Arcade Fire, which started in 2001 and solidified two years later, has carried an air of importance since emerging with "Funeral" and becoming the darlings of the indie scene. The debut was praised for its urgent, romantic sound and its mixture of beauty and passion, inspired by deaths in the families of its principles. It was ranked among the top albums not only of the year but of the decade by Pitchfork, Rolling Stone and Paste, among others.

With the pressure of a sophomore slump bearing down, the band returned three years later with "Neon Bible," embracing its inner Springsteen on some songs, and then topping the charts and winning the album of the year Grammy for 2010's "The Suburbs."

"We would like to think we bucked the pressure," Mr. Parry says. "I think the pressure that you can't help but have is that this can be your life if you can keep doing it. That can have a positive and negative impact. It's hard to feel like you can be spontaneous and just let yourself do things that you would naturally want to do at the same time that you're being extremely scrutinized and made a big deal out of. So, there's definitely the danger there of falling into the 'too professional band' scenario instead of staying authentic artistically. I think we've done our best to navigate both sides of that. I feel like we're stepping up to the challenge and opportunity that was there for us."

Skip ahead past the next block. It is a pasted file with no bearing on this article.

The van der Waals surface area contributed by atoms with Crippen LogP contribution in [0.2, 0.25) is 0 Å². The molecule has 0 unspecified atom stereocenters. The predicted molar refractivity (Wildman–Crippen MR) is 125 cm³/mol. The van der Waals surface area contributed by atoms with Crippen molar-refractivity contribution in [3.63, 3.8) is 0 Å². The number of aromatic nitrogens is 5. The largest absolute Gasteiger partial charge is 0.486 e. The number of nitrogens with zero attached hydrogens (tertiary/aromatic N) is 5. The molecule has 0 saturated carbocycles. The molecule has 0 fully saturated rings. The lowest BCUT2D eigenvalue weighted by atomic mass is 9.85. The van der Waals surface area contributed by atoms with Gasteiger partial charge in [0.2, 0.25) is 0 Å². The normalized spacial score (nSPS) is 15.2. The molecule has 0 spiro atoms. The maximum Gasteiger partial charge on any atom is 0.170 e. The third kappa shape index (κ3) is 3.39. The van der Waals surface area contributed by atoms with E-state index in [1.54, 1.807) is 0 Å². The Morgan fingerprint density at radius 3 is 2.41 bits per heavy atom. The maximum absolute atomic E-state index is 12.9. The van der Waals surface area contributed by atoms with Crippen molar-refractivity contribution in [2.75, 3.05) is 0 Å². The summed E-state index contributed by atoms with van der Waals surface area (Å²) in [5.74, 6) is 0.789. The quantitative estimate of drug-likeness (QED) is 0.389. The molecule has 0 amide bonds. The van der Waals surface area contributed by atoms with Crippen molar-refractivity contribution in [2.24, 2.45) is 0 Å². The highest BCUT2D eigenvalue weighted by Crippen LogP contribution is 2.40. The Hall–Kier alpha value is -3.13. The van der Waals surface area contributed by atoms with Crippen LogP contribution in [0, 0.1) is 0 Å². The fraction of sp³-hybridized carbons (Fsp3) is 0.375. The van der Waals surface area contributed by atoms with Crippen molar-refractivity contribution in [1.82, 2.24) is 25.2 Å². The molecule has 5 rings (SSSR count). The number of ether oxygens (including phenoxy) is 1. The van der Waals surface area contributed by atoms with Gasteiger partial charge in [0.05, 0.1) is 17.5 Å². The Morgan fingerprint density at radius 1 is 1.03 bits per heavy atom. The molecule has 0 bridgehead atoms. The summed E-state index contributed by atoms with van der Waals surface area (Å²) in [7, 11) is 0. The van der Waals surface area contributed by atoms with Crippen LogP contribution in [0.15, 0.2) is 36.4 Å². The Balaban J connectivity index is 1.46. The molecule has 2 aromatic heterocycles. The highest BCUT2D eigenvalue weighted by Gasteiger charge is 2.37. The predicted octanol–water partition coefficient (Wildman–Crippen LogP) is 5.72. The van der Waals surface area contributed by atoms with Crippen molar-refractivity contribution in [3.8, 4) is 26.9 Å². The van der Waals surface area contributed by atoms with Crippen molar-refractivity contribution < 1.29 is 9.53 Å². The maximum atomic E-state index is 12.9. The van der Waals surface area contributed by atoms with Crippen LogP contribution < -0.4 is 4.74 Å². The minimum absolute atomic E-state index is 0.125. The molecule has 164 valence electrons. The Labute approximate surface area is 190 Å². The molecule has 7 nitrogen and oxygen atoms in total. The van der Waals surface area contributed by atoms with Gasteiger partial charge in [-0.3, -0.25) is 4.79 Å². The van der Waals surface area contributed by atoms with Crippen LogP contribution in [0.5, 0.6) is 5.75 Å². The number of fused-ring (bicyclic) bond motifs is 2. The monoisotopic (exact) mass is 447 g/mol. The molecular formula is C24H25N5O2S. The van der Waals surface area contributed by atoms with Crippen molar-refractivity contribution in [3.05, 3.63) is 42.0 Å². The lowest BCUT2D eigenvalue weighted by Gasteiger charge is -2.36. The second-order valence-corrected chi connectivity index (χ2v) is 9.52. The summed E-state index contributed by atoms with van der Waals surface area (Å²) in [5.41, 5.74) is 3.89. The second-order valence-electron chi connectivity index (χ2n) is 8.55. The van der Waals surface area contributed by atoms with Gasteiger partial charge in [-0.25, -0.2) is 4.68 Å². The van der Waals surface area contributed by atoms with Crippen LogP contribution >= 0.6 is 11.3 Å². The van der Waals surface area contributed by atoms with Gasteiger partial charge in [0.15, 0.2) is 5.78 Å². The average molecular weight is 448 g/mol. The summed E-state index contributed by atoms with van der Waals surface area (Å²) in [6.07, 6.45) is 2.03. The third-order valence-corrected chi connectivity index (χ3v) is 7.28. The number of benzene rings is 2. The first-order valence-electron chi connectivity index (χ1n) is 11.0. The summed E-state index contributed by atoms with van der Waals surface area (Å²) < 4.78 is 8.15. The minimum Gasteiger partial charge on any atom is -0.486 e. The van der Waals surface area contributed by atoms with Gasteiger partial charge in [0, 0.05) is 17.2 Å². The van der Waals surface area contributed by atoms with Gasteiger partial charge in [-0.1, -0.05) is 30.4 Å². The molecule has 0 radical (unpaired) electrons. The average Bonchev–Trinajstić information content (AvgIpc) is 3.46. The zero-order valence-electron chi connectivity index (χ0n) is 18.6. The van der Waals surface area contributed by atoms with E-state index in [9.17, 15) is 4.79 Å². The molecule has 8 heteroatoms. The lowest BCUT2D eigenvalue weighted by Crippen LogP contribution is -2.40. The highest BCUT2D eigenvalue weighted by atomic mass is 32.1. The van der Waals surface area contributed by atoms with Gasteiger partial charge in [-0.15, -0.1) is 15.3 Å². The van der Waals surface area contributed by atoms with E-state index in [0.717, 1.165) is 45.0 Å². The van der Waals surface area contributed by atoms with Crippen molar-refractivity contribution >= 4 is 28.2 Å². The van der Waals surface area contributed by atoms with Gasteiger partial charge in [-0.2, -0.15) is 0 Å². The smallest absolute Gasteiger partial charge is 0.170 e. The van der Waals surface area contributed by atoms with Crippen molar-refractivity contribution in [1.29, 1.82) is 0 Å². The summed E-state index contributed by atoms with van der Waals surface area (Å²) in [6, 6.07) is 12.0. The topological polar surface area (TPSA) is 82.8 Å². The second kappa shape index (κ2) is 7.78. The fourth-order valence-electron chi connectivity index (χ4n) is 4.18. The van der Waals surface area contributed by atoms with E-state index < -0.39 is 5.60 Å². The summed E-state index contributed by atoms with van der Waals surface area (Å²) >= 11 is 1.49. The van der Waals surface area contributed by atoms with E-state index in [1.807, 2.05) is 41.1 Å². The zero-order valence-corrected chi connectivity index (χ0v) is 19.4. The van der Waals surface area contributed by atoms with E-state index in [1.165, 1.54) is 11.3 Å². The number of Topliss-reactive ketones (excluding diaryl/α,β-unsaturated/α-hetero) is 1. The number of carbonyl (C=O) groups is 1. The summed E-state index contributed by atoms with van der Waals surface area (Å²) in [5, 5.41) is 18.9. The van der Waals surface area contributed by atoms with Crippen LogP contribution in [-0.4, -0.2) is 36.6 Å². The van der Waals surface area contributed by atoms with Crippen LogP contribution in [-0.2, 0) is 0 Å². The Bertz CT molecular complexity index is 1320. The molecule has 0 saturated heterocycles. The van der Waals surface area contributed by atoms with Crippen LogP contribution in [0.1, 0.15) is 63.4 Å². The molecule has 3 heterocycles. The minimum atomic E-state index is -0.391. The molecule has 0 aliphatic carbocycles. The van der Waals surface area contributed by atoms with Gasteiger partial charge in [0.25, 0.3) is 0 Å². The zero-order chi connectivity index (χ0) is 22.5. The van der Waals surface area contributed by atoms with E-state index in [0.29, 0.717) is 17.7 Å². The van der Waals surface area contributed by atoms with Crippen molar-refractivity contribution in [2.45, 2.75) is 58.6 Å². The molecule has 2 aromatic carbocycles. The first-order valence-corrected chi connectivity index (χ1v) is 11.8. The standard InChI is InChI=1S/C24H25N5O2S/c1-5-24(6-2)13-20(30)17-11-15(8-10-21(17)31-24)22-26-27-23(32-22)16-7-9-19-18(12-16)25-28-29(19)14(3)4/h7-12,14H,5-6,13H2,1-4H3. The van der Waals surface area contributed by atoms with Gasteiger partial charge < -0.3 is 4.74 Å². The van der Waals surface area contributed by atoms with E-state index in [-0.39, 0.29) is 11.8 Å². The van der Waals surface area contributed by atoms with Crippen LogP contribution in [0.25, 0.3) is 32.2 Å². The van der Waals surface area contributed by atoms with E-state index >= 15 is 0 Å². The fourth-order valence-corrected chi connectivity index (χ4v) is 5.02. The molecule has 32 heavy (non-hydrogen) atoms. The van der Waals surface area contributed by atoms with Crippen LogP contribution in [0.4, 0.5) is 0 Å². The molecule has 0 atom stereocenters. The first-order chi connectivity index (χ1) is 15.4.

Arcade Fire had its big moment in the spotlight when it performed live at the Grammys in 2011 and topped the more mainstream Eminem and Lady Gaga for album of the year. This year, Will Butler, band member and brother of Win, was nominated for an Oscar, along with Owen Pallett, for the band's work on the score for "Her."

Bands like AF aren't supposed to put much stock in such things, but Mr. Parry says, "It's definitely cool to feel like your efforts are being noted. And we definitely put a ton of work into everything we do. It's nice to have it come back in some formal recognition. It was never the goal to win awards, and there's something empty about that and something not empty about that. Something great. But I try to not let it distract me much.